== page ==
It’s an interesting math problem, actually.  With the addition of dairy goats two years ago, the actual volume of compostables (in the form of their bedding) has quadrupled.  My gardens, however, have not.  It was only this weekend that the garden got expanded…it’s been the same size since 2008, thus, technically, I should be sitting on a surplus.  A surplus, or at least a big enough reserve so it actually cooks down!  There never is a surplus, though:  like the government’s budget, new sources for the goods are always readily found, and those resources get sucked up.  And lo, it’s never quite “done” yet.

So during that schlep of compost it also occurred to me that, as a gardener, my job is actually within the vast field of waste management.  You know, winkwink, nudgenudge, what Tony Soprano would claim as his profession (with a perfectly straight face, mind you) to anyone who asked.  Heh.

Yep.  Behold, the power of poo.

On worst-case scenarios

The pod people descend

You regular readers may have been noticing a decided lack of content-laden posts lately.  I apologize.  I have been up to my eyeballs in personal matters.

Lo these last few years it has been fairly commonplace for many bloggers to rue a flavor of the week doomer issue:  global warming/climate change, peak oil, global fiscal collapse, terrorism, whatever.  What to worry about, what to do about it, is generally the theme of those posts.  “Preparedness,” “sustainability,” and “adaptation” are very commonly mentioned terms made in response to these problems.  I certainly didn’t read (much less use) these terms with such frequency a decade ago.  Statistics show however that personal tragedies are much more likely to befall you, and probably a lot sooner, too.  A job loss, say, or a house fire, or a car accident, or natural catastrophe, or the illness or even death of a dear family member.  It is these common tragedies that we should prepare for, that we should…befriend.

Smoking!

One often goes through Elisabeth Kübler-Ross’ five steps in things other than death.  “Acceptance,” the last step, does not mean fait accompli; often, the griever circles back again through the steps like some nightmarish carnival ride.  Personally, I think what hurts the most is the yearning for that time Before The Event.  You know:  your carefree miles spent in your gas-guzzling SUV, say, or life before the job loss/accident/flood/fire/illness/death. Life seemed so much simpler then!  Our problems were so few!  What could we possibly have had to complain about?

Grieving too is practically another world, a parallel plane to the one most of us walk about every day.  In the words of Iris Murdoch, “A real experience of death isolates one absolutely.  The bereaved cannot communicate with the unbereaved.”*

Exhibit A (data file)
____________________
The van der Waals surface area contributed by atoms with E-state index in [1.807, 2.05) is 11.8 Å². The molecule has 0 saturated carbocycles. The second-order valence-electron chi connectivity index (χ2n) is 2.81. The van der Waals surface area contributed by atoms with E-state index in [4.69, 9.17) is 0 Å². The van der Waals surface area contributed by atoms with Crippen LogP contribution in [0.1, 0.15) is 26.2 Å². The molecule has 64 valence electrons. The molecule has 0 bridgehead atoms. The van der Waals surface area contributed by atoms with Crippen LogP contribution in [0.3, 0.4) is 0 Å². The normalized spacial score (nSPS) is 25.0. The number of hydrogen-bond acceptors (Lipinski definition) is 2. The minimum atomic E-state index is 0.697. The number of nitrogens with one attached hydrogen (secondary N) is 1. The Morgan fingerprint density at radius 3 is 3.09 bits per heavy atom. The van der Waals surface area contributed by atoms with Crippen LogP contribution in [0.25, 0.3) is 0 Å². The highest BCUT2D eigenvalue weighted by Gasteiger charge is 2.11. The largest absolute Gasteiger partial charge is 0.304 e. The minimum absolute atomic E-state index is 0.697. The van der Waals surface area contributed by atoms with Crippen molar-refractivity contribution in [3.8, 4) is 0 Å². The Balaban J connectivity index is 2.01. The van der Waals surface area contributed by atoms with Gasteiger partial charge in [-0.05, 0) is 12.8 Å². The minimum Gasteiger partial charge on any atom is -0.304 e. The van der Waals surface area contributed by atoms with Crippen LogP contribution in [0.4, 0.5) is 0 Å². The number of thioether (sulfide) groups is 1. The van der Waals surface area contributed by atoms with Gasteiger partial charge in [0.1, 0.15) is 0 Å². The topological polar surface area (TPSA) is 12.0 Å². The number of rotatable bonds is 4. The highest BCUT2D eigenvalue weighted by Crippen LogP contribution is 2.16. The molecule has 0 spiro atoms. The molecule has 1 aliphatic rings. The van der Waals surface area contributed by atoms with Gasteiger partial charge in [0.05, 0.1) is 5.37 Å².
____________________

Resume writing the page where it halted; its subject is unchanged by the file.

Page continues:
Becalming the bees

Our family is going through some changes.  My autistic brother has moved in with us; I have blogged about him before.  My mother is suddenly very ill and cannot care for him.  We, in turn, will be caring for my mother.

Honey Turkey don’t care

What in the world does this have to do with gardening?  Quite a lot, if we were to look at my garden, my kitchen.  The dining room table will be set for five, not three.  We will probably purchase the farmhouse across the road for my brother:  it’s larger than this one, and needs a bunch of work.  He will eventually live there with a few other developmentally disabled adults.  That house’s eleven acres will complement this house’s five.  And the old farmstead will be reunited (the houses and land were originally part of a 38 acre fruit farm, built by two immigrant Sicilian brothers a hundred years ago).  And, well…life will go on.

*An Accidental Man by Iris Murdoch, NY:  Penguin, 1988.  Originally published 1973.

On death and…poop

There’s a lot of life, too, including new life.

Thursday was a gray morning with me stepping into my boots, trying to keep my second cup of coffee from spilling, when the phone started ringing.  It was our next-door neighbor, asking, nicely, if I could come over, which, being neighborly, I said sure, of course.  Coffee down, hastily-kicked-off boots back on, I was over there in a flash.

Life on the farm has put me in contact with two expected but not necessarily always welcome things:  Poop and death.

Poop is mostly welcome, though I admit there is that maddening period of time wherein the snow has retreated yet the hose remains frozen:  poop, courtesy of free ranging chickens and turkeys, is everywhere on the walk and the deck.   (The hose has remained unfrozen for a couple of weeks now, yay!)  I am an inveterate harvester of poop and bedding, and goodness poop is what makes a farm productive so…as long as it stays out of the house, poop’s not a bad thing in its ubiquity.

Death, though, is also everywhere.  I found it ironic that this morning my neighbor happened to call when I had already killed or found dead five things (three trapped mice, one cabbage butterfly and one egg-stealing raccoon) and they were asking me to help with a sixth:  their fourteen-year-old Golden retriever had died in the night.  Their 120-pound dog.  Yes.  Who’re you gonna call but the feedsack-slinging, haybale-hauling, ditch-digging, raccoon-shooting neighbor, heck, SHE can lift old Annie into the trunk.

And I did.  Then I went back, got my now-cold cuppa, and had a sit in the old greenhouse, musing about my lot.  There’s turkey poop on my boots, I notice, and that first greenhouse bed needs more compost.  More poop, more death, to bring more life.

Sometimes, you feel small.

peep